Remarketing and retargeting are tactics used to move people through the funnel, assisting them on the journey from being unaware of your brand to becoming paying customers.”

In this ebook, you’ll find all of the best practices you need to know to drive the best results for your remarketing and retargeting efforts.

Why is this such an important addition to your marketing library right now?

Be Ready – People Abandon Buying Journeys To Do Research

And they’re researching your competitors.

You need to stay top of mind.

But, how do you do that without annoying or overwhelming an audience that is constantly bombarded with information?

Currently, the number of digital buyers tops 2.1 billion.

There are tons of opportunities to put your brand and products in front of digital buyers. And everyone else is doing it.

People know that they have an abundance of choices.

Buying journeys are becoming less direct as consumers pause to research their options.

The average shopping cart abandonment rate in select industries is 79.8%.

That’s people who have been all the way through your funnel and then choose to wander off right before they buy.

Maybe they’ll be back.

Or, maybe they’ll buy the same thing from a competitor later.

Learn Remarketing & Retargeting To Re-Engage Distracted Audiences

“Online audiences increasingly have their attention pulled in a million directions,” Miller says.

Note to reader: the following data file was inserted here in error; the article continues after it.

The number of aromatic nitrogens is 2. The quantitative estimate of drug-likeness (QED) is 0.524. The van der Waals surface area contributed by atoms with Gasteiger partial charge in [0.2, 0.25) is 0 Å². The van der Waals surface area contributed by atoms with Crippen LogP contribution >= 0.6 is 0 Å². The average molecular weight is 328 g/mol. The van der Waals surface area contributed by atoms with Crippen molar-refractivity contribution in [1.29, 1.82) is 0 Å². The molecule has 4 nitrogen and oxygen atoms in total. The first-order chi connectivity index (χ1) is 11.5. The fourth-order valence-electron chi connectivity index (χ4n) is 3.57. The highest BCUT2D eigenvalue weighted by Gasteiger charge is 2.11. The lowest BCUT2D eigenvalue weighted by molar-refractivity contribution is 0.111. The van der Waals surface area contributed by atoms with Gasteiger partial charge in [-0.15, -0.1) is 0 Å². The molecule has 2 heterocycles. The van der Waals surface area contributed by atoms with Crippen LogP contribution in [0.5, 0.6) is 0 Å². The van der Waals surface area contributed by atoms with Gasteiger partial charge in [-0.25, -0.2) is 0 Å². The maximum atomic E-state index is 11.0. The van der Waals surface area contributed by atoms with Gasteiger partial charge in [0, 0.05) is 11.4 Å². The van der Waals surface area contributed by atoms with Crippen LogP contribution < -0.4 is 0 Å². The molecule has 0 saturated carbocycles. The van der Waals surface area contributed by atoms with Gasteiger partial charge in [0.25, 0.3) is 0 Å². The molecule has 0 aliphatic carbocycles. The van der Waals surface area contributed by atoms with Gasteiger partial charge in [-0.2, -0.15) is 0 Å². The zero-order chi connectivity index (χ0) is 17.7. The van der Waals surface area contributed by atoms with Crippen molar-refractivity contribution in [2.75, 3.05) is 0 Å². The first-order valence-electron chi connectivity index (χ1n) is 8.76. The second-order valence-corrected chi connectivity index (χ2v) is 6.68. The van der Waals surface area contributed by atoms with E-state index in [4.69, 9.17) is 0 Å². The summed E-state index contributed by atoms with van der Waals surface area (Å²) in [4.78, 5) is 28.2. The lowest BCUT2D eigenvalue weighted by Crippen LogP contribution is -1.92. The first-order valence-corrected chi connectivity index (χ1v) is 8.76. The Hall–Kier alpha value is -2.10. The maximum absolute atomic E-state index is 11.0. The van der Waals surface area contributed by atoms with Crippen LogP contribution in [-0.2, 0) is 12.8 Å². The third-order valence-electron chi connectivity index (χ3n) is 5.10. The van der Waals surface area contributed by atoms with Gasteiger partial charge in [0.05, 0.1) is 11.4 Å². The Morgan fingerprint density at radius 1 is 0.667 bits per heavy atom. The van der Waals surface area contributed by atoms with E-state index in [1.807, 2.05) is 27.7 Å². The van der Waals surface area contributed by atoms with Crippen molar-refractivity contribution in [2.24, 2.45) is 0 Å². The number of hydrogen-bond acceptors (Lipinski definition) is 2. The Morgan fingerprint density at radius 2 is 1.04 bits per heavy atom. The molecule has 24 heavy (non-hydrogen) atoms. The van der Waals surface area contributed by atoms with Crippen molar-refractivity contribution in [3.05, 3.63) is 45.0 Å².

“You’ve got notifications going off on a dozen apps, interruptions of all kinds in the physical world, and information consumption happening across multiple screens. The funnel is really a scattershot of myriad touchpoints; it’s not what we were taught it was 15 years ago.”

Retargeting gets you back in front of that warm audience with more targeted messaging – wherever your customer is in their journey.

It enables you to maximize your investments in email marketing, SEO, paid search, and social by reconnecting and having another shot at moving that customer to their next step.

But, it’s not always easy.

“There’s an art and a science to successful retargeting, and that’s why we were thrilled to have Sean and Tori co-author this guide,” Miller explains.

“Their real-world, practical experience in planning and executing smart retargeting campaigns at Closed Loop shines through in the expert columns they share with our readers, and this ebook enabled us all to take a deeper dive into successful strategy alongside them.”

This latest ebook will teach you how to recapture attention and keep touchpoints with your audience alive.